There is a precedent for this, in the sense that many output buffers have some fixed size, and they are flushed when that size has been reached (e.g. http://www.gnu.org/software/libc/manual/html_node/Flushing-Buffers.html, http://docs.oracle.com/javase/6/docs/api/java/io/BufferedWriter.html)
We had talked about potential worries / headaches, where users may get partial lines printed at a time. But after more thought about it, I'm thinking we may be OK: concurrent out/err writes can already interleave in interesting ways, and depending on the placement of (flush) calls (explicitly or implicitly) to make them more atomic is something I'd already have expected to be fragile. Maybe others will see things I don't, though.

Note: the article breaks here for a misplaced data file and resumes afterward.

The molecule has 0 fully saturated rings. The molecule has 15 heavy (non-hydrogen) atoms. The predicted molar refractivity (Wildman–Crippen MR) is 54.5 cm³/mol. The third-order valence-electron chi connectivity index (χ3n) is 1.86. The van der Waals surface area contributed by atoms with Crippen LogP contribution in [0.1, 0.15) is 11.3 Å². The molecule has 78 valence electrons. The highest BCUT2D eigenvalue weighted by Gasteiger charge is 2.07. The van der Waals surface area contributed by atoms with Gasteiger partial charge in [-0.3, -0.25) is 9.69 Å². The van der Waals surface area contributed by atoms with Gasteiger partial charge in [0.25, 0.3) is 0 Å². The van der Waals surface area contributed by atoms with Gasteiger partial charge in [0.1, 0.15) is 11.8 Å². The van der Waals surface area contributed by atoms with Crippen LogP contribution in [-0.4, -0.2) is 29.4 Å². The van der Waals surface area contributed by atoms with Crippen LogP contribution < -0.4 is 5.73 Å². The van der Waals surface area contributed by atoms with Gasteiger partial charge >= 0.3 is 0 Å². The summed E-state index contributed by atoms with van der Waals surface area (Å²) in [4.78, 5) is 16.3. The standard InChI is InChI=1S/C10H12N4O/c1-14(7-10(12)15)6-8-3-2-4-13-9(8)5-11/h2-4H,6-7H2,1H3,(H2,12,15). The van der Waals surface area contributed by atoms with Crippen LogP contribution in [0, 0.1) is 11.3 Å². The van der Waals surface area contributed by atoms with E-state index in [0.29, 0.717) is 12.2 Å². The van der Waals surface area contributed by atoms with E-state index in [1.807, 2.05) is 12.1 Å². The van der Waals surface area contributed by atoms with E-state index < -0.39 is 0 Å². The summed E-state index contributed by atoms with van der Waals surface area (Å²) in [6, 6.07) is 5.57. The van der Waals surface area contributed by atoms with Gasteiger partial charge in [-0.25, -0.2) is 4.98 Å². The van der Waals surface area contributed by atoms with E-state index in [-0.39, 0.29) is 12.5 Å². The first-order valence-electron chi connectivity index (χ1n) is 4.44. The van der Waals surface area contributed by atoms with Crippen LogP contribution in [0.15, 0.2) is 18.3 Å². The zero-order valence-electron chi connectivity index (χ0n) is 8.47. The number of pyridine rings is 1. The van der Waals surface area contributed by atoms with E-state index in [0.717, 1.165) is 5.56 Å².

The implementation I have uses 1024 as the default, but that's pretty arbitrary. A less dynamic way of setting the limit would be also be fine with me, though since we're already in I/O-land, I'd assume performance isn't going to be bound by the dynamic var lookup.